What surprises will this year’s tournament have in store?
AP Photo/Charlie Neibergall
Can a computer model correctly predict the results of the first round in this year's tournament? These mathematicians think so.
The former president, seen here with the highest paid basketball coach in the NCAA, was known for getting into March Madness.
AP Photo/Alex Brandon
Every March, millions of Americans watch the NCAA's annual college basketball tournament, while millions more fill in brackets to win their office pool.
Small differences account for a shooter’s consistency.
A basketball computer program simulates millions of trajectories in search of the ideal shot.
Drinking coffee before exercising could make you run faster and lift heavier - if you've the right genes.
North Carolina head coach Roy Williams looks on during the first half of an NCAA college basketball game agaist Notre Dame.
AP Photo/Robert Franklin
If we think about universities as corporations and their sports teams as marketing tools, everything about the UNC academic scandal – and the nonresponse – makes perfect sense.
Who will emerge as this year’s David Freese?
Eric Gay/AP Photo
What makes someone more likely to succeed when the lights shine brightest?
Defender Matt Besler sits on the field after losing to Trinidad and Tobago in a 2018 World Cup qualifying match.
Rebecca Blackwell/AP Photo
In a system that's far better at identifying the best payers than finding the best players, the pipeline of talent gets choked out by costly tournament and team fees.
While this football player’s arms may look like they give him an onfield advantage, his fingers may actually be more predictive of his athletic ability.
Athletic ability is often linked to size – of muscles and bones. New studies are suggesting, however, that the relative size of two fingers could be more predictive of ability.
Golden State Warriors guard Stephen Curry walks off the court after a game against the Denver Nuggets in February.
USA Today Sports/Reuters
To white Americans, the idea that skin color and toughness go hand-in-hand might seem odd. But in the black community, it's a big deal.
There is something troubling in the thought of people being made to aspire to heights that are literally beyond their reach.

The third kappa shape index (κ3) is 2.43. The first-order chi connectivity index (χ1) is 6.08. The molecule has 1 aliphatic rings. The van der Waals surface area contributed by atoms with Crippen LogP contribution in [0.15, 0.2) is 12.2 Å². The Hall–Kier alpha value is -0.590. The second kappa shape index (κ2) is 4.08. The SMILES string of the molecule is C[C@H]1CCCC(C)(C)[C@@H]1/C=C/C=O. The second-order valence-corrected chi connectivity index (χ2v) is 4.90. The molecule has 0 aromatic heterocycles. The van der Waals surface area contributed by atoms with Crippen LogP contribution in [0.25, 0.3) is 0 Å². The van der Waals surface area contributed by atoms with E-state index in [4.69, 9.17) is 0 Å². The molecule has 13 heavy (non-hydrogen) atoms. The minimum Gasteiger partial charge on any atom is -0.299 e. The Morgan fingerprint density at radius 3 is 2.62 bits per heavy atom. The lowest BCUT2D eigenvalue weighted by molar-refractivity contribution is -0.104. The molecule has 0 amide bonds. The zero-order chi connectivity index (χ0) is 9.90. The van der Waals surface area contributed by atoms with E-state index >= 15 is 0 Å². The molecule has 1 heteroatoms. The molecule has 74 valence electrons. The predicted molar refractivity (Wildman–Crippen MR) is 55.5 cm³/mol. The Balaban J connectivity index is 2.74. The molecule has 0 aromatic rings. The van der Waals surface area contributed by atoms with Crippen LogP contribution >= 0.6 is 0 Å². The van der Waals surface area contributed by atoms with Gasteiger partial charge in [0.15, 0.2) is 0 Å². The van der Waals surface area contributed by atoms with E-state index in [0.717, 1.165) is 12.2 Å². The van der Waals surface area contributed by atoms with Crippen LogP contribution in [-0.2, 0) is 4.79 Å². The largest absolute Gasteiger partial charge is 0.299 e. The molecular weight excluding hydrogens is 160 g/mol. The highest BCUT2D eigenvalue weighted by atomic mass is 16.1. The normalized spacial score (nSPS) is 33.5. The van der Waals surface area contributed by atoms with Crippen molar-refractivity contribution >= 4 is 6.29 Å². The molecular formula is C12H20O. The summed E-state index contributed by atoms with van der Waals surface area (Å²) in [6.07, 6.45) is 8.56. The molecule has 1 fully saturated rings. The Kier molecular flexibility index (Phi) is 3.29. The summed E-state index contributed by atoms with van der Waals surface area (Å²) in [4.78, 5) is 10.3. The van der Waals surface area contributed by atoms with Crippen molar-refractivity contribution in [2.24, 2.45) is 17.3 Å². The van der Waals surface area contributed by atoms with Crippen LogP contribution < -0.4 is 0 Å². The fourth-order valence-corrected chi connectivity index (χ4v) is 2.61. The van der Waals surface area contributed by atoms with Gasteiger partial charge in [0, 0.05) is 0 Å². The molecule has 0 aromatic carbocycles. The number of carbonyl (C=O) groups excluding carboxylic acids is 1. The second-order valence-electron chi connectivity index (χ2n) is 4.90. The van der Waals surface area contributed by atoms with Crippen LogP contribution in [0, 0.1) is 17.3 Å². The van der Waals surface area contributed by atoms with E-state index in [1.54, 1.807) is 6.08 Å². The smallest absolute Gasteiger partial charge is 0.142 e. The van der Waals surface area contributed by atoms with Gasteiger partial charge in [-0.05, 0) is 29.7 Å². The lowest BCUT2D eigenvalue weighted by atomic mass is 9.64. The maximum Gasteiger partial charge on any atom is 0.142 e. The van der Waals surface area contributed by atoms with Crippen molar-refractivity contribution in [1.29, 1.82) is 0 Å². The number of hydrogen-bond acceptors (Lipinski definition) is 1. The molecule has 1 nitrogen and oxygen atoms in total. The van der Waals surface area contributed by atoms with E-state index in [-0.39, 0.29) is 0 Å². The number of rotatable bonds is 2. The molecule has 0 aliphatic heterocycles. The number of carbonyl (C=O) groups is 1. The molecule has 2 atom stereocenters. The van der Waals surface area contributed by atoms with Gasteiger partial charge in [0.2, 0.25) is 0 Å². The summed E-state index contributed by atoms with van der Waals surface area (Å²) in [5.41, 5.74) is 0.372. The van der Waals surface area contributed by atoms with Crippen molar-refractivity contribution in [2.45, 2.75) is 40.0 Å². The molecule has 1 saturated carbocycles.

When a player’s on fire, is it hot hands?
Basketball image via www.shutterstock.com.
For 30 years, sports fans have been told to forget about streaks because the 'hot hand' is a fallacy. But a reanalysis says not so fast: Statistics show players really are in the zone sometimes.
To what extent do hours of practice, development squads and role models really make a difference?
The author, Bridie Kean, at the London Paralympics in 2012.
Australian Paralympic Committee
Australian Paralympic athlete reflects upon how her experience as a student-athlete influenced a pilot program for Para-athletes to combine the pursuit of Paralympic success and study
Try convincing Australian sports fans that Hawthorn’s dominance in the AFL is purely down to a cosmological coin flip.
Sport is by its very nature unpredictable, and that's why we love it.
The University of Dayton Arena, where March Madness will kick off again this year.
You want to pick the 'favorites,' to get accuracy points. But you also want to pick some 'underdogs,' to set yourself apart from the pack. Somewhere in the middle is an optimal solution.
Not these guys, but Kentucky’s coach will get $50,000 extra after his Wildcats beat Texas A&M to win the SEC.
The NCAA men's basketball tournament is a huge money-maker, but you wouldn't know it from the coverage on TV.
The Duke Blue Devils had confidence in their 2015 bracket.
USA Today Sports/Reuters
Simply filling out a bracket – even with random or uninformed choices – is enough to boost your confidence in success, and to get you to put more money on the line.
Close, but no cigar.
Did you know Scotland were going to lose, or was it just hindsight bias?
“You don’t know what you’re doing!” - Tory sport plans are not enough.
PA/ Andrew Yates
Conservative sport manifesto puts the elite ahead of the grassroots.
Chris Paul and Blake Griffin of the LA Clippers.
In a scandal that has rocked the American sporting world, David Sterling, owner of the Los Angeles Clippers basketball team, was caught on tape excoriating his girlfriend for associating with black people…